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Kevin King lives with his wife and three children outside of Buffalo, New York. He was hoping to get out of town for Labor Day before his oldest starts kindergarten on Wednesday.
“We looked at hotel prices, and hotel prices looked good, but we just couldn’t pull the trigger,” King said. “We didn’t feel comfortable in a hotel.”
He knows hotels are cleaning more and trying to limit contact between guests and employees, but they can only do so much.
“Hallways and elevators are the things that scared us the most. I’m not sure how you socially distance when someone’s coming down the hallway,” he said.
The American Hotel & Lodging Association released a report outlining the current state of the industry as the pandemic continues to depress demand.
Four in 10 hotel employees are still not working and two-thirds of hotels remain at less than 50% occupancy.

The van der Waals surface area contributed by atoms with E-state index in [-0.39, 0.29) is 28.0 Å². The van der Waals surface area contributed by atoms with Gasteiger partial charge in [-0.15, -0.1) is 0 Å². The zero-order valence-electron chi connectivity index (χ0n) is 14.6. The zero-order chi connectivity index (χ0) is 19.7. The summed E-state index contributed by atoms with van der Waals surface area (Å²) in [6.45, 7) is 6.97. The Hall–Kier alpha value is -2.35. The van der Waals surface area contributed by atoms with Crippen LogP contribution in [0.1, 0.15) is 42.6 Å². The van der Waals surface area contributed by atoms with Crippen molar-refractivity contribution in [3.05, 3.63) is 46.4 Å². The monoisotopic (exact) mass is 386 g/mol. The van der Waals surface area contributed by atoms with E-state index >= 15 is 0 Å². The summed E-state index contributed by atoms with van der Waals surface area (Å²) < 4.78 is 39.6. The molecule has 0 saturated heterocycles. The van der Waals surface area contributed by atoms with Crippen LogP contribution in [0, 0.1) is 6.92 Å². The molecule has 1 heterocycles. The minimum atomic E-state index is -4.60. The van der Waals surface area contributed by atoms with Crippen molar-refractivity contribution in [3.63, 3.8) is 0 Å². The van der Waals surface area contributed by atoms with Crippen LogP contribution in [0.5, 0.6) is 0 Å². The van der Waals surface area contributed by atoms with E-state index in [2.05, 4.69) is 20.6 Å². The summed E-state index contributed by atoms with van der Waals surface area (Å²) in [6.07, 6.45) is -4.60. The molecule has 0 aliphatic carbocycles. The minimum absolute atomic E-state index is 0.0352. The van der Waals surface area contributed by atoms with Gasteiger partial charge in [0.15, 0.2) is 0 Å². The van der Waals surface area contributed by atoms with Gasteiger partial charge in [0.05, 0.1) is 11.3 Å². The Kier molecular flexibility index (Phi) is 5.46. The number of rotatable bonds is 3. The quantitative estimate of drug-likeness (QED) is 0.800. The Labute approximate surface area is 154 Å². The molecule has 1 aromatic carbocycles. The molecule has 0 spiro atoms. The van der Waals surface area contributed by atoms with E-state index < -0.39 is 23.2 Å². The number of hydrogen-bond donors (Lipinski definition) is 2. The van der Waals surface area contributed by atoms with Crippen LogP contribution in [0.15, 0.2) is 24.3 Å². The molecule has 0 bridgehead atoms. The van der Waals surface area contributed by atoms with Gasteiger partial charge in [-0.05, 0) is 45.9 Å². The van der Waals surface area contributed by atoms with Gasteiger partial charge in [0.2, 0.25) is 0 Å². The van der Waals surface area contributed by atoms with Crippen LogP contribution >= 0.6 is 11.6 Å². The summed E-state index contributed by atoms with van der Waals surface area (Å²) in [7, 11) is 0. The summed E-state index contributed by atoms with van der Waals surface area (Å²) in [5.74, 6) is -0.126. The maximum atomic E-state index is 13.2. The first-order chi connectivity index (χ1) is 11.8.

“All hotels lost, but the hotels that have done the least worst are those basic drive-in, drive-out, get-out-of-here hotels,” said Michael Noel, professor of economics at Texas Tech University.
There’s also a lot less business travel these days, so hotels aren’t getting that revenue, either.
Chip Rogers, CEO of the American Hotel & Lodging Association, said hotel workers are paying the price.
“It’s those large urban centers with so many employees that are being hit the worst and with their occupancy levels down in the 30s in revenue drops of 70%,” Rogers said. “That’s why you’re seeing such massive job loss.”
One positive — if there is one right now for the hotel industry — is that if many people can work from anywhere, that means they can also work from hotels.
That’s the idea behind the new hotel booking platform HotelsByDay.
“We now have over 40 million new users that potentially could be using hotel rooms for the day,” said Yannis Moati, the company’s CEO.
The idea is to monetize every part of the hotel, so users can book a meeting room, a gym pass or even a spot at the pool for a day.
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